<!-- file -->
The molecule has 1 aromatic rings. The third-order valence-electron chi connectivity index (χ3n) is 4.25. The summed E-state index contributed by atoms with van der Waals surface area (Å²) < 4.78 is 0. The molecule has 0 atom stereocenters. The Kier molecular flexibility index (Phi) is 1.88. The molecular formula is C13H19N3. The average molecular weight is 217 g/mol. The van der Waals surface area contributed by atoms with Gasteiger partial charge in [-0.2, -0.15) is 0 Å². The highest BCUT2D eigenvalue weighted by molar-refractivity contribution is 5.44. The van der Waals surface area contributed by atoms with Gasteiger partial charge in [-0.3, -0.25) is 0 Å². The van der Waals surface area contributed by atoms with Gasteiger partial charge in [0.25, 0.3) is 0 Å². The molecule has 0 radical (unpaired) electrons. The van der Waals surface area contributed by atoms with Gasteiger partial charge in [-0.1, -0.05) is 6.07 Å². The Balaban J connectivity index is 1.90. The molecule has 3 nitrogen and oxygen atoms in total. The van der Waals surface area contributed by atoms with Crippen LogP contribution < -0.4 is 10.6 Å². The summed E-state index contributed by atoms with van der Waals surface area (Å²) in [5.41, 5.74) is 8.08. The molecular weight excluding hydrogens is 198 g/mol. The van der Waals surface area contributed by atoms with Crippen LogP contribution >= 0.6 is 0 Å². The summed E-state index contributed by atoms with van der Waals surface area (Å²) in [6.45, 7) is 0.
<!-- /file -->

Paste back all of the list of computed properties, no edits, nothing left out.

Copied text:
The molecule has 1 aromatic rings. The third-order valence-electron chi connectivity index (χ3n) is 4.25. The summed E-state index contributed by atoms with van der Waals surface area (Å²) < 4.78 is 0. The molecule has 0 atom stereocenters. The Kier molecular flexibility index (Phi) is 1.88. The molecular formula is C13H19N3. The average molecular weight is 217 g/mol. The van der Waals surface area contributed by atoms with Gasteiger partial charge in [-0.2, -0.15) is 0 Å². The highest BCUT2D eigenvalue weighted by molar-refractivity contribution is 5.44. The van der Waals surface area contributed by atoms with Gasteiger partial charge in [-0.3, -0.25) is 0 Å². The van der Waals surface area contributed by atoms with Gasteiger partial charge in [0.25, 0.3) is 0 Å². The molecule has 0 radical (unpaired) electrons. The van der Waals surface area contributed by atoms with Gasteiger partial charge in [-0.1, -0.05) is 6.07 Å². The Balaban J connectivity index is 1.90. The molecule has 3 nitrogen and oxygen atoms in total. The van der Waals surface area contributed by atoms with Crippen LogP contribution < -0.4 is 10.6 Å². The summed E-state index contributed by atoms with van der Waals surface area (Å²) in [5.41, 5.74) is 8.08. The molecular weight excluding hydrogens is 198 g/mol. The van der Waals surface area contributed by atoms with Crippen LogP contribution >= 0.6 is 0 Å². The summed E-state index contributed by atoms with van der Waals surface area (Å²) in [6.45, 7) is 0.